Troubled South Shields teenager fell to death at cliffs while ‘emotionally unstable’, says coroner

Chirelle Calder was just 17 when she died in South Shields.
Chirelle Calder was just 17 when she died in South Shields.

The death of a teenager who fell from cliffs at Marsden was as a result of ‘her own actions’, a coroner has ruled.

Chirelle Calder, 17, suffered unsurvivable injuries during the tragic incident in August 2016.

Chirelle Calder fell from the cliffs at Marsden in August 2016.

Chirelle Calder fell from the cliffs at Marsden in August 2016.

An inquest heard how the teenager had a history of self-harming and was a “very troubled” young person.

It had been thought Chirelle had been turning her life around, but following the conclusion of an inquest into her death Newcastle coroner Karen Dilks returned a narrative verdict.

He said: “Chirelle Jane Calder died due to her own actions whilst suffering from an emotionally unstable personality disorder.”

Ketamine which was found in her system following a post-mortem was due to medical intervention.

The fact that an off-duty officer came to the aid of his colleagues, who were trying to help Chirelle at Marsden Cliffs, is testament to the efforts made to save her life.

Miranda Biddle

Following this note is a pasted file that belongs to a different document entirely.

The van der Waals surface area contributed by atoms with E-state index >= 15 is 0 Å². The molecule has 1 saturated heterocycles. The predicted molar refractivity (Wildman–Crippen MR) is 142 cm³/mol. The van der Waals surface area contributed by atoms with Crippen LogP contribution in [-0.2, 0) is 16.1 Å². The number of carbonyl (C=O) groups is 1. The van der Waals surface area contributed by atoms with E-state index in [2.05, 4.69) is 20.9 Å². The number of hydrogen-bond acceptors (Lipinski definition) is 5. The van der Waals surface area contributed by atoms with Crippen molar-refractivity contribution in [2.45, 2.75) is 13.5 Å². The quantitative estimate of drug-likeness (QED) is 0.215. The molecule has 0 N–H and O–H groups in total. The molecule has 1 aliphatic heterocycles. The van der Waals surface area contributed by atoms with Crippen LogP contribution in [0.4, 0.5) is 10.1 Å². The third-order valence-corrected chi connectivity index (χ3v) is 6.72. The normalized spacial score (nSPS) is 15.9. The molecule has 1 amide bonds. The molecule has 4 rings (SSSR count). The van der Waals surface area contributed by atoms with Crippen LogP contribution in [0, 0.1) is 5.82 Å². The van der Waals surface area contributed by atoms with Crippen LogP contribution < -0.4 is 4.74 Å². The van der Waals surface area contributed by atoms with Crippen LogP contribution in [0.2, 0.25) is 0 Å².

An investigation by the Independent Office for Police Conduct (IOPC) was launched after her death.

It found officers from Northumbria Police who responded to a report of a missing young woman, including one officer who was off-duty, had acted appropriately in their attempts to return her home safely.

The report found during the initial contact with Chirelle, it is unlikely the force had sufficient grounds to detain her for a criminal offence or under section 136 of the Mental Health Act 1983.

Chirelle was being cared for at Whiteleas Way Children’s Home, in South Shields, having been based at a number of care homes since becoming the subject of a full care order when she was 13.

She had been on a visit to a flat which was part of a supported housing scheme as the authorities begun the process of transitioning her from children’s care to adult care.

Miranda Biddle, IOPC regional director for the North East, said after the hearing: “This was clearly a most upsetting incident for everyone involved, and our thoughts are with Chirelle’s family, those who knew her and those who attempted to help her on the day she died.

“It’s clear from our investigation that Northumbria Police responded promptly to the reports of Chirelle being missing, and she was returned home safely on a number of occasions before she sadly left for a fourth time.

“The fact that an off-duty officer came to the aid of his colleagues, who were trying to help Chirelle at Marsden Cliffs, is testament to the efforts made to save her life.”

A spokesman for South Tyneside Council said: “We were deeply saddened by the death of Chirelle. Our thoughts remain with her family and friends to whom we offer our sincere condolences.”